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Who Inherits If An Beneficiary Under A Will Dies Before A Testator In New York?


Updating wills and other estate planning documents is something that should be done often, especially if there are major life changes or if a beneficiary under a will passes away before the testator. If the testator does not make the required changes, the gift may lapse and the property be passed on to others in a way that may not reflect the testator’s wishes.

A gift lapses or fails when it cannot be completed as provided in a will because the beneficiary dies before the testator. One way in which the law attempts to deal with lapsed gifts is through anti-lapse statutes. Under New York’s anti-lapse statute, if a person who would have received property under another’s will dies before the testator, the gift goes to the deceased person’s children. However, this only applies if the deceased person had children who do not die before the testator, and only if the testator was the parent or sibling of the deceased person who was meant to inherit under the will.

As an example, Jim writes a will leaving his entire estate to be split between his two children, Jane and Bill. Jane has two children of her own. Jane falls ill and dies before Jim, but Jim never makes any changes to his will to account for Jane’s death. If Jim dies, the part of his estate that would have gone to Jane would be ordinarily considered a lapsed gift. However, because Jane was Jim’s daughter, her portion of the estate is passed on to her children, who are alive when Jim dies.

If a testator is living gifts to people who are not covered under the anti-lapse statute, they do not have the protection of the statute. Therefore, if Jim left his estate to his children and his best friend Tom, and Tom died before Jim, Tom’s portion of the estate would not go to Tom’s children, if he has any. The portion of the estate that Tom would have received had he died after Jim goes back into Jim’s estate. The property can then be distributed according to other provisions in the will, or passed on to Jim’s next of kin. In this case, if Tom cannot inherit, his half of the estate would go to Jim’s children Jane and Bill.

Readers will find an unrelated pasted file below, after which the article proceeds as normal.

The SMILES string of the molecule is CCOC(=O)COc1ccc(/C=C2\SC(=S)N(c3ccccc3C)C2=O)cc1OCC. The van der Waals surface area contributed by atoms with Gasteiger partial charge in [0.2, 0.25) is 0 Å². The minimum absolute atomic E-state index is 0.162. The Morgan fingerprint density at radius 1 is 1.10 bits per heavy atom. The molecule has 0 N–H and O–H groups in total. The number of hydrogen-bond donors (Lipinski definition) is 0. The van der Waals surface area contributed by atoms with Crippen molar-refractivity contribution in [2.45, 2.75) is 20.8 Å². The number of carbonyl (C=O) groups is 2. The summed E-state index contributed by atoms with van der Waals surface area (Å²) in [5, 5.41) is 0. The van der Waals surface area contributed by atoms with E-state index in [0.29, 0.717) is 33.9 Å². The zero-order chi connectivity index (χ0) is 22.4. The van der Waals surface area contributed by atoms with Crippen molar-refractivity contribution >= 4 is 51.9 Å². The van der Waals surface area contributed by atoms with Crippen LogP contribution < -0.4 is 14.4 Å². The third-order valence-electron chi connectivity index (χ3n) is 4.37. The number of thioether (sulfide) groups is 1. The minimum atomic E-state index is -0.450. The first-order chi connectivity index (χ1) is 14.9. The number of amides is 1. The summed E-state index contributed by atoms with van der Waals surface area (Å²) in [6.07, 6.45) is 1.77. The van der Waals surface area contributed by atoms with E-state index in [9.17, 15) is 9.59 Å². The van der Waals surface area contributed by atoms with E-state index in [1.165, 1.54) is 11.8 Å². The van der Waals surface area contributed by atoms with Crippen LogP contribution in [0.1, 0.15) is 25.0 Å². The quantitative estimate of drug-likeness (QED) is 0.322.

Sometimes a testator can include a provision in a will transferring all residual property in his estate to a trust. This can be a good way to ensure that any lapsed gifts are still distributed according to the testator’s wishes.

Contact an Experienced Estate Planning Attorney

If you do not have an estate plan in place distributing your property upon your death, or if you need to update your existing plan, you need to work with an experienced estate planning attorney. Setting up a regular schedule to update your estate plan can ensure that your wishes are honored after your death. To have an experienced attorney work with you, contact a knowledgeable estate planning attorney at Meyer & Spencer, P.C., with offices in Pleasantville and Mahopac, New York, and serving Westchester and Putnam Counties.



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